Department for Communities and Local Government
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New planning approach to speed up delivering homes

An innovative approach to planning new homes will ensure they’re built where most needed, save councils millions of pounds every year and help deliver more affordable homes, the Communities Secretary Sajid Javid announced yesterday (14 September 2017).

The new approach, first mooted in the government’s housing white paper, will help give a realistic picture of how many homes each local area needs now and in future years. It will also mean more homes are built in areas where it is unaffordable, based on average earnings in each area.

Councils across England spend an estimated £3 million in taxpayers’ money every year on employing expensive consultants to work out how many new homes are needed in their area. Long legal disputes over these figures when preparing local plans can also lead to unnecessary delays and add to the costs.

The proposed changes will help boost housing supply and improve affordability. It will help ensure councils work to a consistent approach to plan for more homes in the right places. This is a crucial first step in solving the country’s housing crisis.

Communities Secretary Sajid Javid said:

As anyone who has tried to buy or rent a home recently would probably tell you, the housing market in this country is broken. The simple truth is that for far too long we haven’t built enough homes and we don’t build them quickly enough.

It’s time to fix that. This new approach will cut the unnecessarily complex and lengthy debates that can delay house building. It will make sure we have a clear and realistic assessment of how many new homes are needed, and ensure local communities have a voice in deciding where they go.

A new approach to boost housebuilding

This government has pledged in its 2015 commitment to deliver 1 million homes by the end of 2020, and a further half a million more by the end of 2022.

Government action to date has helped to stabilise the market and turn the tide of the economic downturn.

Housebuilding in England is now at the highest level since 2008 with nearly 190,000 homes delivered, and 304,000 houses given planning permission in the last year.

These new measures proposed will help local areas have an open conversation about the number of new homes needed, and make sure we build more houses in the places they are needed to provide for a growing population.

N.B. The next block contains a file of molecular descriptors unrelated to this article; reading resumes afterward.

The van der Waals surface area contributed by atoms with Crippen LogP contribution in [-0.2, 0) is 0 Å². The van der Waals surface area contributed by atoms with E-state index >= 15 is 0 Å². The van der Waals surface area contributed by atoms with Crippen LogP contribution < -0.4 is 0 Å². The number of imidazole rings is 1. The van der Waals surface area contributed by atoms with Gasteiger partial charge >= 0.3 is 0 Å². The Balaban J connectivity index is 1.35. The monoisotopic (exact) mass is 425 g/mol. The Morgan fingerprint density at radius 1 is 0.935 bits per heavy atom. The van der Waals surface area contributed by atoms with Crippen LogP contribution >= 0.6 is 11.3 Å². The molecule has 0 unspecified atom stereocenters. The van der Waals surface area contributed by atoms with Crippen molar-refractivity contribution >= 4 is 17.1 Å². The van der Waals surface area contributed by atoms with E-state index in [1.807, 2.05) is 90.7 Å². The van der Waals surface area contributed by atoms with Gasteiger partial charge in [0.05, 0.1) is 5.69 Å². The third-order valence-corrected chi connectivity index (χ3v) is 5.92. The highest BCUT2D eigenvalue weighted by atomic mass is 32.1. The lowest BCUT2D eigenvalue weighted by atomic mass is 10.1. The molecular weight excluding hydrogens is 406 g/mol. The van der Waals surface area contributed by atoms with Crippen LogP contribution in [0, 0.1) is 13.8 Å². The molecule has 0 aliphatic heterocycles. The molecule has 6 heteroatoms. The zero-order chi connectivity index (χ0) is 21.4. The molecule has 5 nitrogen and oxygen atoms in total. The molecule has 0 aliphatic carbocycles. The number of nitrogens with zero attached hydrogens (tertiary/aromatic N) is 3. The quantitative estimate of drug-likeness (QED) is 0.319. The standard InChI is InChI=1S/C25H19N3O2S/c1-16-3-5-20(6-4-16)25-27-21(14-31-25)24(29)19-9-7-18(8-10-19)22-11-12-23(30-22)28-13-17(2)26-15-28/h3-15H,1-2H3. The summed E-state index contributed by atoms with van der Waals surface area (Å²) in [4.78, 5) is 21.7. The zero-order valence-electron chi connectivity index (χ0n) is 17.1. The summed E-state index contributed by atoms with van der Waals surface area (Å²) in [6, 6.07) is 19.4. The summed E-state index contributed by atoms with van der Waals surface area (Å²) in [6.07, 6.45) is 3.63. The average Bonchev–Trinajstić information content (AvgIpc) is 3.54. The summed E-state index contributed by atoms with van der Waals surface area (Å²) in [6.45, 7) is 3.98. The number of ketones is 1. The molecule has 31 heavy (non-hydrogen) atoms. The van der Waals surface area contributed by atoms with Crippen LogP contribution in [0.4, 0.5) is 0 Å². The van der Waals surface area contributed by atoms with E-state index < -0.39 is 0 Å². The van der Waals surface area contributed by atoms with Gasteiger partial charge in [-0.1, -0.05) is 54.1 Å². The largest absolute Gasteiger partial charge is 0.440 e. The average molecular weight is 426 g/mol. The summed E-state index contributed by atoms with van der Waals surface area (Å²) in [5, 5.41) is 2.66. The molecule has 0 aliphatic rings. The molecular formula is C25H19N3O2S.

The proposed system does not set targets, but it is a starting point to ensure that it will be quicker for each local area to produce a realistic plan of its housing need and review it at least every 5 years. It will make it easier for local people to engage with the plan-making process, ensuring homes are well designed to meet the needs of all the community, and important local environmental areas are protected.

In areas that struggle to meet their needs locally – for example due to strong protections for areas like the green belt – they will need to work with neighbouring councils to plan across a wider area.

The government has introduced a range of planning reforms since 2010 to help councils and communities shape their local area, including abolishing the unpopular, ineffective regional strategies and giving more power to local and neighbourhood plans.

While communities across the country are fully embracing these powers and have agreed over 400 neighbourhood plans, the latest data shows that over 40% of councils currently do not have a plan that meets the projected growth in local households in their area.

Neighbouring councils working together

The planned reforms will also mean that councils will have to agree how they will work with their neighbouring areas to plan for homes and supporting infrastructure such as roads and utility services.

A new “statement of common ground” will see better cooperation across council boundaries on planning issues to plan for homes including in new towns or garden villages. Although there is already a duty on councils to plan together on infrastructure and public services, including housing, evidence suggests that in some parts of the country this is not working effectively.

Neighbouring councils will be expected to set out the cross boundary matters within an agreed area, looking at the housing need for the area, distribution of homes and plans to meet any shortfalls. If effective cooperation does not take place, government will be prepared to take action to ensure communities and neighbouring councils are not at a disadvantage and make sure the homes their area needs are planned for.

Following changes to the National Planning Policy Framework expected in 2018, councils will then have up to a year to get a statement of common ground in place.

Further information

Assessing housing is only the starting point in the preparation of Local Plans. Councils then need to work with their local communities to take account of green belt and any other constraints, discuss with adjoining councils, and decide how many homes they can build, and where.

The public consultation launched yesterday will run for 8 weeks until 9 November 2017.

New rules which have come into force ensure that the plans people have worked so hard to create are used as the starting point for determining local planning applications up to 8 weeks earlier following a successful referendum.

The changes will also mean that when councils are making planning decisions, they must respect emerging neighbourhood plans which have passed examination but not yet been agreed at a referendum.

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